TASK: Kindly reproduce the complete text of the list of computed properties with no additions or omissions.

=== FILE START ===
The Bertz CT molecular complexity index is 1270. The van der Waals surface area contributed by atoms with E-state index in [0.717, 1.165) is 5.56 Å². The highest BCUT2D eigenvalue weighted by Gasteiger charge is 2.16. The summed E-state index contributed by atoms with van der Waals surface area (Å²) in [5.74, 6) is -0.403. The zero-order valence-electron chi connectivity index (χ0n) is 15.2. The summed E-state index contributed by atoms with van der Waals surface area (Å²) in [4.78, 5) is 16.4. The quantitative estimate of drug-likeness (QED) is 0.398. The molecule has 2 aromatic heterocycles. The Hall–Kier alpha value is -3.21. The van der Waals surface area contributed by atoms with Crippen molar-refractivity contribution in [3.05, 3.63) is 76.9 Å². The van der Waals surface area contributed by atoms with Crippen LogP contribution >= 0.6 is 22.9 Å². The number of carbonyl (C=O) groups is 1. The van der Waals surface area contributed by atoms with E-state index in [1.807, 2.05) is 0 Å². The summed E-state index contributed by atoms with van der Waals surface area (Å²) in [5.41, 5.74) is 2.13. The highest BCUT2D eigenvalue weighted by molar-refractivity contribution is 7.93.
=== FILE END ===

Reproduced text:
The Bertz CT molecular complexity index is 1270. The van der Waals surface area contributed by atoms with E-state index in [0.717, 1.165) is 5.56 Å². The highest BCUT2D eigenvalue weighted by Gasteiger charge is 2.16. The summed E-state index contributed by atoms with van der Waals surface area (Å²) in [5.74, 6) is -0.403. The zero-order valence-electron chi connectivity index (χ0n) is 15.2. The summed E-state index contributed by atoms with van der Waals surface area (Å²) in [4.78, 5) is 16.4. The quantitative estimate of drug-likeness (QED) is 0.398. The molecule has 2 aromatic heterocycles. The Hall–Kier alpha value is -3.21. The van der Waals surface area contributed by atoms with Crippen molar-refractivity contribution in [3.05, 3.63) is 76.9 Å². The van der Waals surface area contributed by atoms with Crippen LogP contribution >= 0.6 is 22.9 Å². The number of carbonyl (C=O) groups is 1. The van der Waals surface area contributed by atoms with E-state index in [1.807, 2.05) is 0 Å². The summed E-state index contributed by atoms with van der Waals surface area (Å²) in [5.41, 5.74) is 2.13. The highest BCUT2D eigenvalue weighted by molar-refractivity contribution is 7.93.